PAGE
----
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Title: Providence
Summary: AU. Between McGee and Ziva's constant bashing and Gibbs’ coldness, Tony finally reaches the point of no return and quits, leaving NCIS and DC behind him. On the road again, he stops by the town of Providence, Missouri, and makes a series of meetings which might change his life, whilst Gibbs moves heaven and earth to find him. But isn’t it too late?
Categories: NCIS
Rating: K+
Characters: Tony DiNozzo, Leroy Jethro Gibbs, Abby Sciuto, Tim McGee, Ziva David, Dr Donald Mallard, Jimmy Palmer, Leon Vance, Agent Balboa, Original characters (Tillie Hackerman, Harvey Jackson, Father Henry Richmond, Sheriff Elliot Green, Dottie Ferris, Christina Lake, Jake Petersen, Doctor Adam Beltram).
Pairing: Tony/OFC (in the late chapters), no other pairing.
Genres: Alternate universe/friendship/hurt and comfort.
Warnings: Middle swearing, OOC and major team bashing, especially Ziva and McGee.
Spoilers: Set at the beginning of season 6. Spoilers for Dead man talking, Hiatus, Boxed in, Bury your dead, Judgment Day, Agent afloat and various other episodes.

Disclaimer: All publicly recognizable characters, settings, etc. are the property of their respective owners. The original characters and plot are the property of the author. The author is in no way associated with the owners, creators, or producers of any media franchise. No copyright infringement is intended.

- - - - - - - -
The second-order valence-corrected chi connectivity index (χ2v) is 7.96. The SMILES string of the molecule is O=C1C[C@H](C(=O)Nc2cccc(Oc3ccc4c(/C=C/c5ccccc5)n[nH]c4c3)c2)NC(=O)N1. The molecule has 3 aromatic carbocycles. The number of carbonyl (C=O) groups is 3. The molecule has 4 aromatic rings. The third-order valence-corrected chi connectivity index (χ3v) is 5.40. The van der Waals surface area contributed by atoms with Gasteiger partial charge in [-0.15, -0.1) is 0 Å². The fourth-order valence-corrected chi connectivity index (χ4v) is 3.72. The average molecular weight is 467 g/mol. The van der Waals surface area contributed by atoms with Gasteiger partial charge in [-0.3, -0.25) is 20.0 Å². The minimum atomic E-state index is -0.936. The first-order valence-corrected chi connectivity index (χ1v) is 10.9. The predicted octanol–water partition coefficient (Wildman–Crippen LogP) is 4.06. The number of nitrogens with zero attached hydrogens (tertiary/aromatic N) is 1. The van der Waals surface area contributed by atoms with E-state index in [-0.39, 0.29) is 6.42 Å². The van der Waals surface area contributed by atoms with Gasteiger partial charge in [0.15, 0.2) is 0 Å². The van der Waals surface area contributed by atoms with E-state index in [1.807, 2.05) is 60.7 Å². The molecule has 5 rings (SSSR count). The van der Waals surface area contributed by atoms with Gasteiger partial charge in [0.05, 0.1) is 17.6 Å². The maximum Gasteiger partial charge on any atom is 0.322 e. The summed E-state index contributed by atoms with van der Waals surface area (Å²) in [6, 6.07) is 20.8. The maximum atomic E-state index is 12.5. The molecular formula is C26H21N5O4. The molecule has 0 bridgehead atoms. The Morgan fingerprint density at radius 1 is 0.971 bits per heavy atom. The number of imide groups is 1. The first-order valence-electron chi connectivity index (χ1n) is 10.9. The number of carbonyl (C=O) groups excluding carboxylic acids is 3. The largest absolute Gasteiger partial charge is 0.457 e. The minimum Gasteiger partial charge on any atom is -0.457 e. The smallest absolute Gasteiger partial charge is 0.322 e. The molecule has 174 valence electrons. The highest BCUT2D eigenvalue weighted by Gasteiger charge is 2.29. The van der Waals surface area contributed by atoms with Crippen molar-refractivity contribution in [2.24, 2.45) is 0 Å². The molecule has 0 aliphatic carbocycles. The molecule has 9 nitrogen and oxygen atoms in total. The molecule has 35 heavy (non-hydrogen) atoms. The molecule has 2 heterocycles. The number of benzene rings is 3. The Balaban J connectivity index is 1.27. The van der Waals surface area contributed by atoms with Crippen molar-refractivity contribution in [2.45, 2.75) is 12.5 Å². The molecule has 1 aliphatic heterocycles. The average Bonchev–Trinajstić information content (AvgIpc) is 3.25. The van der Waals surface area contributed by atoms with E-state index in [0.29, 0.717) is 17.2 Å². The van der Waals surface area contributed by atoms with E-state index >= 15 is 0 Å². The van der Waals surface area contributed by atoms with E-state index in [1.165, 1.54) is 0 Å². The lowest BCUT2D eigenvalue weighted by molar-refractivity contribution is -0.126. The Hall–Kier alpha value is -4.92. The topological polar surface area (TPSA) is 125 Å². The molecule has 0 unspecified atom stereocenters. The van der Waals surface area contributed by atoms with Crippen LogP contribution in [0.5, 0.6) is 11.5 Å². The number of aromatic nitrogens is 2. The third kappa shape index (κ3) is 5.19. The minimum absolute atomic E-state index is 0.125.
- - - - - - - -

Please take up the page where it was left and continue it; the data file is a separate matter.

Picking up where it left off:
Author's Notes: Special thanks to my precious beta reader badly_knitted and  to penumbria_fics who made this beautiful art for my fic. Thanks to thepeachymonkey for her unwavering support.

Chapter 5 – The Silver Fox

Providence, Missouri - September 17th – Sunday afternoon

At first sight, Providence looked just like the typical American rural town.

It was nestled in a valley between two mountain ranges of medium altitude. The road going through the city from North to South served as a main street lined with various shops and from which spread a network of narrower streets. Tony noticed, amongst others things the presence of a drugstore, a cinema and several food and clothing shops. At the first intersection, a road sign also showed visitors the way to the high school, the municipal swimming pool and the city hall.

As expected, the shutters of the shops were all lowered and the streets almost deserted at this hour of the day. Most people were more than likely settled quietly at home, busy sharing beers with their family whilst watching a game on TV.